To begin cutting, press the stencil material onto the Cameo cutting mat and load the mat into the Cameo machine. The cutting mat has a sticky surface so the material normally sticks to it easily. However as you can see, my cutting mat has had quite a bit of use (I love my Cameo and use it all the time) so it’s not quite as sticky as it once was. To ensure that the material doesn’t shift during cutting, I like to add some masking tape along the edges to hold it firmly in place.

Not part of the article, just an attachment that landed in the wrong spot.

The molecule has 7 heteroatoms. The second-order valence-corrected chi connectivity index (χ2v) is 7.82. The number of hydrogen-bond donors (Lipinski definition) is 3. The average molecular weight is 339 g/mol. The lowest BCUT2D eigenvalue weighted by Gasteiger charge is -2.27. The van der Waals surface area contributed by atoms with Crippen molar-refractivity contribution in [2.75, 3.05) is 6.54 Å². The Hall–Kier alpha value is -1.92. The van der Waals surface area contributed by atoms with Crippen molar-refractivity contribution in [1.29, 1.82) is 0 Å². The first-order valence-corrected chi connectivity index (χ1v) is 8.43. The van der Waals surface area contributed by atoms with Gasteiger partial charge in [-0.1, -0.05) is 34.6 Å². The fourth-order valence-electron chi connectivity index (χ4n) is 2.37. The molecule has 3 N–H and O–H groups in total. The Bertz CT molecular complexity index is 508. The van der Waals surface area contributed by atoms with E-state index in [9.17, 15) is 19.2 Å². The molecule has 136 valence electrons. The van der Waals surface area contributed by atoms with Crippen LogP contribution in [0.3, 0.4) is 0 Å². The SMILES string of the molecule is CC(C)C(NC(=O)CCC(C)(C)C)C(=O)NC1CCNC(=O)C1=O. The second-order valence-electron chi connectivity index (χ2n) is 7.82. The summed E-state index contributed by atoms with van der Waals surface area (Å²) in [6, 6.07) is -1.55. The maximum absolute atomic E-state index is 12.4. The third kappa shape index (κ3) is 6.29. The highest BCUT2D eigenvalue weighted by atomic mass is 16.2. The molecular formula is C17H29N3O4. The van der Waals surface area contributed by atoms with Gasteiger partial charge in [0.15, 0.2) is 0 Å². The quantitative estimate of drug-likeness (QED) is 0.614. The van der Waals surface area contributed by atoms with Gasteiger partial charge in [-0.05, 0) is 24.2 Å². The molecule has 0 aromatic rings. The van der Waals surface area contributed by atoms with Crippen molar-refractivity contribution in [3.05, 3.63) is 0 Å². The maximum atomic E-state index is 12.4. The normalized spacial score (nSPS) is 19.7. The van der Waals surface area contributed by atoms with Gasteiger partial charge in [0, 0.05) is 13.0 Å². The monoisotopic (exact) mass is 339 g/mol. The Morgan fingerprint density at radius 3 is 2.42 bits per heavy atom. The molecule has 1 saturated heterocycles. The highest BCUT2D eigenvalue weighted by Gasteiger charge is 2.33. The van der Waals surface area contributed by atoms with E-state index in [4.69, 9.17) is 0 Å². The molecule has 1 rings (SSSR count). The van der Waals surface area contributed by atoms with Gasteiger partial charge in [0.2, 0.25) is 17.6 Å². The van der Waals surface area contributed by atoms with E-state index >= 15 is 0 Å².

For cutting stencils, I use the “Stencil Material” setting which is available in the drop down menu. Although these settings are intended for the Silhouette brand stencil material, they also work perfectly well for the Dura-Lar film.
Once the design is cut, trim away the excess film and save it to make other stencils. I then like to add some duck tape to the edges of my stencil. This makes the stencil easy to see and easy to pick up. It also protects the edges.
From start to finish, making this stencil took me about 10 minutes. If I had to do this by hand it would take me a couple of hours and I know I wouldn’t get the curves to be as perfect as they are.
Now the stencil is ready to use and this design is perfect for adding decorative borders to the edges of my journal pages using some distress ink.